Claudia's estate for malicious prosecution and for unpaid
attorney's fees. See Id. at 96-99.
bankruptcy court held two hearings on the motion. The first
occurred on February 10, 2016, and the second was held one
month later. Id. at 108-15. In the interim between
the two hearings, Cristina, apparently under the impression
that the Court was sure to rule in her favor, requested in
Cook County that the 2014 action be taken off the bankruptcy
stay calendar and then dismissed the entire 2014 action,
including Novoselsky, with prejudice. (Docket #12 at 7).
Cristina's counsel informed the bankruptcy court of the
dismissal at the March 10, 2016 continued hearing.
had appeared at both hearings and argued against granting
relief from the stay. Id. At the March 10, 2016
session, Klein asserted that taking the 2014 action off the
bankruptcy stay calendar was a violation of the stay.
Id. After hearing the parties' arguments-which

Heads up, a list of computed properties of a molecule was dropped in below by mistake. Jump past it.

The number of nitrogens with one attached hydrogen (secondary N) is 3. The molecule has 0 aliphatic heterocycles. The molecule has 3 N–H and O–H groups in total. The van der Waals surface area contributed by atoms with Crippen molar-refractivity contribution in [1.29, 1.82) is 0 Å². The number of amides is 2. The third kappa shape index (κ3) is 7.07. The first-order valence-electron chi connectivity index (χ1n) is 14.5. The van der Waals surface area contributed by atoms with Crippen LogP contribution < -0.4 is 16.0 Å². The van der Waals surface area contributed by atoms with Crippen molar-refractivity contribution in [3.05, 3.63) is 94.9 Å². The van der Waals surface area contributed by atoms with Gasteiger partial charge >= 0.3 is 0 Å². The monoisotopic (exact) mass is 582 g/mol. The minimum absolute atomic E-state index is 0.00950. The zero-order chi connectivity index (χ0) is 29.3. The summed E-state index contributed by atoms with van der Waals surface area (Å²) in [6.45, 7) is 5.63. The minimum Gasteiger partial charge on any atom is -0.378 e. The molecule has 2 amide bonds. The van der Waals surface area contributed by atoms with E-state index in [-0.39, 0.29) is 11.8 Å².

are not available to this Court because the hearing was
audio-recorded and never transcribed-the bankruptcy court
found that “the state court proceeding that resulted in
an order dismissing the debtor was a continuation of a
judicial proceeding against the debtor” and was
“thus a technical violation” of the automatic
stay. (Docket #12-1 at 112-14).
the bankruptcy court concluded that there was cause to grant
relief from the stay and annul the stay retroactively so as
to sanction the dismissal. Id. According to
Appellees, Cristina apprised the bankruptcy court that the
2014 action had “no value” because the same
wrongful death claims were nearly trial-ready in the 2007
case. (Docket #12 at 8). Cristina further asserted that
having both cases pending at the same time could create
thorny procedural problems. Id. Appellees state that
the trustee of the bankruptcy estate agreed with them.